Monday, February 11, 2008

Followup on Egyptian freak-out over Hebrew

It turns out that last week's story on Egyptians freaking out over the idea of teaching Hebrew in school was based on ...nothing.
The Egyptian political world is once again up in arms against Israel. The reason this time: A declaration that was attributed to Israeli ambassador to Egypt, Shalom Cohen, in which he purportedly called for the inclusion of Hebrew classes in the official Egyptian school curriculum.

The alleged comments appear to have been published in Egyptian newspapers and from there they were taken by the al-Jazeera news network. According to the report, "Ambassador Cohen claimed that the Camp David Accords include a clause that mandates the inclusion of Hebrew in the Egyptian educational program." That seems to have been enough to reignite the fire of fury against Israel.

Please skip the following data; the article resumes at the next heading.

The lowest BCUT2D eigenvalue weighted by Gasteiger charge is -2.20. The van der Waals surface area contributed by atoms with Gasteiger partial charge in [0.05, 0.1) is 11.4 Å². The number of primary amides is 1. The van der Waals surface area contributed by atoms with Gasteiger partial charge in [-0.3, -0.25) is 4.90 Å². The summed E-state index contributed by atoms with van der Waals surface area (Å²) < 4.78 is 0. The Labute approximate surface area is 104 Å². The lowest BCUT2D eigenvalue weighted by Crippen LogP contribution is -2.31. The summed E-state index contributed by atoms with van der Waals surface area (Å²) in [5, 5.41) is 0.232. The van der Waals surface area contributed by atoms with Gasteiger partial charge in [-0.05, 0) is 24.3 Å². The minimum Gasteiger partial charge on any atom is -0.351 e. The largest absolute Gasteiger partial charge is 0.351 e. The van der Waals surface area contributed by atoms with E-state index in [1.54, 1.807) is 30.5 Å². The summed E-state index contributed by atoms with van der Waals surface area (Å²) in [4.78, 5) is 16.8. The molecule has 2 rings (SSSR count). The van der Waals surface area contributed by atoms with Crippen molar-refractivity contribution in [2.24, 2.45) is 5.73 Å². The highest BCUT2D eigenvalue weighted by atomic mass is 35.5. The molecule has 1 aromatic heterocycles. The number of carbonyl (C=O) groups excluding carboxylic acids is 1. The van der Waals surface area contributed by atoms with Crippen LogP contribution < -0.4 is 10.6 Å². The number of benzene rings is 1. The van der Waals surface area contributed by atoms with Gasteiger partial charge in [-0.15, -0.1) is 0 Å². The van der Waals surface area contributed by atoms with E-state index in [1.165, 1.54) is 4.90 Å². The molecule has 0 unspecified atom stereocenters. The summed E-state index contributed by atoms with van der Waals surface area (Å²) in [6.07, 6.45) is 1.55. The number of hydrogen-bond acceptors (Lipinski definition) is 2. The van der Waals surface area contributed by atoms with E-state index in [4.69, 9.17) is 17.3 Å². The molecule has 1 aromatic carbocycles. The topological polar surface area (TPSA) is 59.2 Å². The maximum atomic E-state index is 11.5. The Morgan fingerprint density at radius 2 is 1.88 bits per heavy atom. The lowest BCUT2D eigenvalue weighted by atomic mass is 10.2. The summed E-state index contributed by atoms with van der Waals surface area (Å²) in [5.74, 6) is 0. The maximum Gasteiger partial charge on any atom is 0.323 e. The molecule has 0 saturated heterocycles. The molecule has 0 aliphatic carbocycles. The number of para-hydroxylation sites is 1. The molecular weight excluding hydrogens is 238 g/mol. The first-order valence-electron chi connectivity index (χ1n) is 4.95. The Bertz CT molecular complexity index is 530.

Egyptian academics have not remained on the sidelines on this matter. "Cohen's request is a new humiliation for Egypt, its government and nation," Dr. Abdul Wahab al-Masri, an English literature lecturer, said on al-Jazeera.

"The Hebrew language is an artificial language taken from the past and even Israeli writers suffer from a lack of interest in writing it and (Hebrew articles) are usually translated into foreign languages," al-Masri said.

He added that the study of Hebrew must be completely prevented in junior colleges and other institutions and that it should only be taught to students in at the highest levels of education.

"We don't want to give this language the power that it doesn't deserve. It is enough for us that people will learn it in master's degrees and doctorates in the social sciences and this is only in order to become acquainted with Israeli society in order to know the enemy."

Israeli political officials denied the report in conversations with Ynet and claimed that Ambassador Cohen had never made the alleged remarks. "This is the continuation of a report by an Egyptian newspaper that we have already refuted in the past," the head of Arabic communications in the Foreign Ministry, Amira Oron said.